Artist Interview: Rhymefest

An overwhelming majority of the hip-hop music that we at Fresh Scouts will recommend is of the same ilk. For one, it has to be music with a message—emotional music that does something other than get people to shake their booties. And secondly, it has to have soul.

Chicago artist Rhymefest does both, and that’s why you’ve seen him on site here twice in the last week. The first was to review his first album in four years, “El Che,” and this time it’s to sit down and chat about the new record and how a man like Rhymefest crafts his art.

RhymefestCritical reception for “El Che” has been good, but for Fest this record was about pushing boundaries and giving fans something lyrically that they haven’t heard before.

“I don’t think fans know what they want to hear,” Rhymefest said. “We don’t know, and I even say this as a fan of music. There were a lot of songs that I dissed where today I hear it and say, man this song is pretty good.”

Surprisingly, that includes one of the greatest rappers of all time, who Fest confesses wasn’t always his favorite.

“I didn’t appreciate Tupac until recently,” he admitted, chuckling, “but now that I listen to it in a context of the whole history, I can appreciate a lot of Tupac’s songs. I understand where he was coming from and I feel it more. I realized that at the time, I was immature. I wasn’t able to grasp it.”

“El Che” strives to give all listeners that same sort of experience—where fans of all ages can get something out of it, and then something else out of it when they come back to it years later.

“You have to make music that’s kind of like the Bible. Every time you read the Bible, you get something new out of it, and when you read the Bible at 12 and read the Bible at 22, it’s a whole different experience. My music has to be the gospel.”

That gospel, as Rhymefest put it, started in Chicago, where rap has seen increasing success in the last decade. From Common to Kanye West to Lupe Fiasco, a certain brand of hip-hop has taken shape in the Midwest, and Fest has found himself right in the center of the movement.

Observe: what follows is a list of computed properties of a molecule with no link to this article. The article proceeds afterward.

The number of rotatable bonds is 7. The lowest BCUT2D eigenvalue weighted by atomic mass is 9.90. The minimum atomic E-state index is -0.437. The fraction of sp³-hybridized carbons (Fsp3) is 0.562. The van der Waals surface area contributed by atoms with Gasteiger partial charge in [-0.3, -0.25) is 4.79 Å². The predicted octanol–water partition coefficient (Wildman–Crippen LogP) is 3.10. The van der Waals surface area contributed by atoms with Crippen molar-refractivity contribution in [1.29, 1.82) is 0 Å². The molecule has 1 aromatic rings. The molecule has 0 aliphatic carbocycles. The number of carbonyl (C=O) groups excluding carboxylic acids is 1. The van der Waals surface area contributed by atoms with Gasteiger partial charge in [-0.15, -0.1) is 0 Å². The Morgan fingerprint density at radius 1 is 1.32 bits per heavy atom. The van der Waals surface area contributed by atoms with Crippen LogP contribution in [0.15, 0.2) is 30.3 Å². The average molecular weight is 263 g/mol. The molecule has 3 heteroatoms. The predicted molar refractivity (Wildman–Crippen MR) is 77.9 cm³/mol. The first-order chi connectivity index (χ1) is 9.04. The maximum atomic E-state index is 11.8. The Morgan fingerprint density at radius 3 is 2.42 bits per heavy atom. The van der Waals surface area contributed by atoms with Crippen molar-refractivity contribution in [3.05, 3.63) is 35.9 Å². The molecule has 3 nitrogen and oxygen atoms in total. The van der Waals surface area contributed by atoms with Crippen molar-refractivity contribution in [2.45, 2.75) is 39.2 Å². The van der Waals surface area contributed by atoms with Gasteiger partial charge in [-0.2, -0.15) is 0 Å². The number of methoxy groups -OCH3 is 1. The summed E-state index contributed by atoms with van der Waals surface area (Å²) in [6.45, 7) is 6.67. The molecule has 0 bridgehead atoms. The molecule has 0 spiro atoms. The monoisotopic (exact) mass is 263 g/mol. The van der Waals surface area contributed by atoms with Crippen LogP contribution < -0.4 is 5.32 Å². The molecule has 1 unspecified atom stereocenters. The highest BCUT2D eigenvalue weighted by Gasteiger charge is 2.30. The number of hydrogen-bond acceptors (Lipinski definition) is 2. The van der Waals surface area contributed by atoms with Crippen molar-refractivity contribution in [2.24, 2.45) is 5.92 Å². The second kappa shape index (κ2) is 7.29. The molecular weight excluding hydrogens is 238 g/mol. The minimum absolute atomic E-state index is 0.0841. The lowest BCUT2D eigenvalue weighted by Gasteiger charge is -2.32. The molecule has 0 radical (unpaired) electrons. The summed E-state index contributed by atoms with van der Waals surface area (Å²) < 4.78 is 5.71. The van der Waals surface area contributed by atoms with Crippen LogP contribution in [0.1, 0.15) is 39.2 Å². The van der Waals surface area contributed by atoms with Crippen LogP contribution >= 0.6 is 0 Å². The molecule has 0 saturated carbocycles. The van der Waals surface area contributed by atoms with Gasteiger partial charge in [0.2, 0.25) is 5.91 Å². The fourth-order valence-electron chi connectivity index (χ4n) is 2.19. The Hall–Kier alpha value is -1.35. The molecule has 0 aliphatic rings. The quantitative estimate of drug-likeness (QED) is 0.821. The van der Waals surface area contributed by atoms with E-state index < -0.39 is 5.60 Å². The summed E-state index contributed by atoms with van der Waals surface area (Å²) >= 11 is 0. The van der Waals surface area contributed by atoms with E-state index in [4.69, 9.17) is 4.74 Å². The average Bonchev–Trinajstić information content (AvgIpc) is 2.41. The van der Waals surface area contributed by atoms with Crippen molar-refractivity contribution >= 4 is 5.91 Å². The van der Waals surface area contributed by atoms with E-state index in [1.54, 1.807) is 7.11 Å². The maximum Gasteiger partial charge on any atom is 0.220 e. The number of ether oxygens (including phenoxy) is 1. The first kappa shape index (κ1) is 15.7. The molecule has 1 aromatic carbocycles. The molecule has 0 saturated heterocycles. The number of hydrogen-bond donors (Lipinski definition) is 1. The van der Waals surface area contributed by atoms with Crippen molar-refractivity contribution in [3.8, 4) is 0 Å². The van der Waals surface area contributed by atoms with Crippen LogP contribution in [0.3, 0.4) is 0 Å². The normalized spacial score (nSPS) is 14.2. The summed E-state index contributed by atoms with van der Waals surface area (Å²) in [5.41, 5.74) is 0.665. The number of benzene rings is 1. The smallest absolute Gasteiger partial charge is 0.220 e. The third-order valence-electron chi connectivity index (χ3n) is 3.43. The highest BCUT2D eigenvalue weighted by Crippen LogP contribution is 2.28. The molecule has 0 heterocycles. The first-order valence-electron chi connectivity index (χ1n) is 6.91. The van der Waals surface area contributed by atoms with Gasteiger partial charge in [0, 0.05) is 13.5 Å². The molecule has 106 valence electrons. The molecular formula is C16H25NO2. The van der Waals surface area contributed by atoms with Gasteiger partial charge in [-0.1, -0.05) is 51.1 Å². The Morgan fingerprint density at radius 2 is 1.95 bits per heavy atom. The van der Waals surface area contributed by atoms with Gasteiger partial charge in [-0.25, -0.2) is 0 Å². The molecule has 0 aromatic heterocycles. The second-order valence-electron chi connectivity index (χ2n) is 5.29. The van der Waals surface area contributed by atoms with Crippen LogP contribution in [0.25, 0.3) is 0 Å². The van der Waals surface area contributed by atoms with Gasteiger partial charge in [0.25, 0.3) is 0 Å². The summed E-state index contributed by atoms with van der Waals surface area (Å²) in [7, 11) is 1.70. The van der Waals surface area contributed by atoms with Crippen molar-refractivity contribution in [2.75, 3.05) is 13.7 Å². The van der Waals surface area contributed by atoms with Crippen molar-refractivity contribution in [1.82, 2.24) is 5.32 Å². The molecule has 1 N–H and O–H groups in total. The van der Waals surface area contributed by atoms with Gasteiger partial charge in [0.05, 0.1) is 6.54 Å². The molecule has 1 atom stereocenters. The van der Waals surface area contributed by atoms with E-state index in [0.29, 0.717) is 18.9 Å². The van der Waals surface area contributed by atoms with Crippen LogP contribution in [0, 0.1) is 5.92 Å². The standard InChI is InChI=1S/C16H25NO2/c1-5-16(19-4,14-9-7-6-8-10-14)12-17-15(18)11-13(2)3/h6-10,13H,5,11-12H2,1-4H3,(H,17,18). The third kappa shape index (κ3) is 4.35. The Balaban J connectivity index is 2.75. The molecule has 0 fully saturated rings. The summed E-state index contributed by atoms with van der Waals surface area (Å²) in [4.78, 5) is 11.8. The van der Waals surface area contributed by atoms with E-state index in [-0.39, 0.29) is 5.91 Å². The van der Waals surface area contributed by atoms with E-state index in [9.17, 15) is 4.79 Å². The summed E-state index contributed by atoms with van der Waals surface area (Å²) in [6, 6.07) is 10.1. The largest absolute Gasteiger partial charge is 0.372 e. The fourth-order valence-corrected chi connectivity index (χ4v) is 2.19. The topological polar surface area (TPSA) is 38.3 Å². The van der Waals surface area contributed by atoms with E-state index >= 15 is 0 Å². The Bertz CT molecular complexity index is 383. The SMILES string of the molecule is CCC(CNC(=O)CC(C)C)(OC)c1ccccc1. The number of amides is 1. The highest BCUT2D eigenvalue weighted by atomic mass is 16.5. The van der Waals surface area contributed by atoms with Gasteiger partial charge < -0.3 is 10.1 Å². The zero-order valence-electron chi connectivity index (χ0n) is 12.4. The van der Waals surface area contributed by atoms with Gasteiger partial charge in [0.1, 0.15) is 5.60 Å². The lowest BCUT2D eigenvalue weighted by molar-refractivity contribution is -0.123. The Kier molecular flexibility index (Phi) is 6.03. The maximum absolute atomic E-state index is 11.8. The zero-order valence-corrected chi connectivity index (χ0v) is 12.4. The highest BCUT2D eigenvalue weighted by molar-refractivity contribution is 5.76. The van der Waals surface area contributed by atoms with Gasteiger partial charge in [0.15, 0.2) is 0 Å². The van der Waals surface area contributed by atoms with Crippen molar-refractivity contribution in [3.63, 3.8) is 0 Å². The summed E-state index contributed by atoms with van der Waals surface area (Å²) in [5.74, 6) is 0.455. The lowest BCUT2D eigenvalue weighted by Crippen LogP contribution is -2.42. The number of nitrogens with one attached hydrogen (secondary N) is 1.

“New York is the Mecca of hip-hop, the South is the rhythm of hip-hop, but Chicago is very special because Chicago—and the Midwest in general—is the conscience of hip-hop,” Rhymefest explained. “We remind hip-hop listeners about what hip-hop is supposed to be about, the essence of it.

“This is the number one place where you can hear spirit and soul bleeding on a track and really feel it,” he continued. “When people listen to Chicago artists, they can aspire and remember what they should’ve been putting in their music. The thing that’s really special about this city is that every artist has a passion that seems to be born here.”

And what that passion births next is Rhymefest’s Chicago-based group Blaxploitation, which includes himself, Juice, Mikkey, and Twone Gabz. They’ve got plans to release an album within six months. Then, Fest says, comes another full single LP from him.

In other words, it won’t be four more years before hear from this guy again. “Blue Collar” came out in 2006 and was a quiet classic. Rhymefest hopes “El Che” will be too, but admitted it’s too early to tell how it will be received over time.

“There have been times that, when an album came out, people were like, this is a classic. This album is a classic. But what’s very interesting is that a year later, nobody ever even mentions it.”

He added, “There’s something about music and history where history has to decide if the fans got what they needed out of it. I think with “El Che,” people like it now that they have it, but it has to take time in order to seep into your experience and life. That’s when you’ll find out how it’s affected the fans.”

So far, it’s affected them very well, and with plenty more music to look forward to for Rhymefest in the coming year, he’ll continue to affect those fans in a positive way. We wouldn’t be giving this guy so much pub if we didn’t think he could it.

Trust us—he can do it.

Check out the aptly named “Chicago” from the new record:

And, more importantly, pick up the full album:

About the Author

Joel Brigham writes about stuff. It’s pretty much all he cares about. Stuff like music and more music. But he mostly cares about music. And also music.

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